Suppose, for some reason (such as the ongoing pandemic), you are unable to conduct a visit. In that case, your contractor should propose a "virtual tour" of the production facility (at least partially) so that you can see the conditions and ask any questions concerning the process right away.
An implemented Business Continuity Management system
A good contract electronics manufacturer, in addition to ensuring ongoing seamless operations, anticipates potential risks. Therefore, you should also familiarize yourself with this planning aspect of the cooperation with your potential suppliers – how each of them manages business continuity, whether the policy adopted in this scope was created purely as an internal initiative or whether they also possess certifications such as, for example, ISO 22301.
Possessing a certificate is not enough. An EMS audit should also verify how the contractual electronics manufacturer anticipates possible risks and whether they implement solutions to prevent their consequences on an ongoing basis (e.g., by conducting analysis of previous errors and implementing improvements into the process). Once adopted, the system should be improved continuously. Here, a combination of competencies and (desirably) years of experience becomes apparent, thus helping your business to grow and avoid possible crises.
A good contract electronics manufacturer conducts a number of checks, tests, and inspections on their products. It is worth knowing in advance what type of quality control is carried out, whether specific employees are responsible for particular verification activities, and whether the inspection is carried out on each individual product or only on a sample.
It is equally as important what type of inspection and measurement equipment the contractual electronics manufacturer possesses. This will also partially answer the question of whether a given EMS is capable of constructing a tester strictly for the customer’s products. This way, a dedicated tester will accurately verify all the parameters that are crucial to you. Working with a counterparty with significant experience in conducting a wide range of tests, implementing custom solutions, and documentation control guarantees eliminating as many product defects as possible before they become a major problem or reach the market with poor quality.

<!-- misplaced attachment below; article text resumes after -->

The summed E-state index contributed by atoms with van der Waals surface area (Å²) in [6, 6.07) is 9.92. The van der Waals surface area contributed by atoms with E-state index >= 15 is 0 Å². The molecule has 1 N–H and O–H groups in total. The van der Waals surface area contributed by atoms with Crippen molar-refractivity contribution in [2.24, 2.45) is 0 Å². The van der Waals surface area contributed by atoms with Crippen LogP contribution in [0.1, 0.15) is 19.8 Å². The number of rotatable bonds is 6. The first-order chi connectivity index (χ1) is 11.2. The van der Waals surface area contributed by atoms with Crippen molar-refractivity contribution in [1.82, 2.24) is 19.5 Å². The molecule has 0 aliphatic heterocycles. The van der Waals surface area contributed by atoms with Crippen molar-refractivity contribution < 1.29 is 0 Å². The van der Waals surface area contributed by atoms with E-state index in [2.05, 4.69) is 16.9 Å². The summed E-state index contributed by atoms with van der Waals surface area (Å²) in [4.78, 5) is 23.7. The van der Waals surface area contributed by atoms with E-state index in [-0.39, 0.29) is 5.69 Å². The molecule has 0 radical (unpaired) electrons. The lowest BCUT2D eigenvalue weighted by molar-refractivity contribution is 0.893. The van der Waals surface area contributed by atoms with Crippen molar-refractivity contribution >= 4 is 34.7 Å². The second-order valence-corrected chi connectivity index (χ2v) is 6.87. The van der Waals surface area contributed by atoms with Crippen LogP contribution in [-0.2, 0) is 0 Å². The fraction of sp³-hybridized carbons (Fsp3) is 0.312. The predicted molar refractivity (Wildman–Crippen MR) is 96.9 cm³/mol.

Advanced product quality planning
When auditing an EMS’s factory, it is worth asking for samples of the manufacturing process. This way, you can see the quality of the assembly, check whether it meets the initial assumptions and standards. It is also an opportunity to see if the contractual electronics manufacturer uses protection against ESD as well as where the assembled products are stored.
It is also worth checking how a contractual electronics manufacturer approaches new product introductions (NPI) – i.e., whether they use Advanced Product Quality Planning (APQP), or its equivalent, as part of their NPI process. It is also worth specifying how the EMS controls their deadlines and tasks within the implementation process, whether they conduct failure modes and effects analysis (FMEA), whether they use quality control plans, and whether they share with the client any observations from the implementation of the new product, which may also help in its improvement and the improvement of its manufacturing process.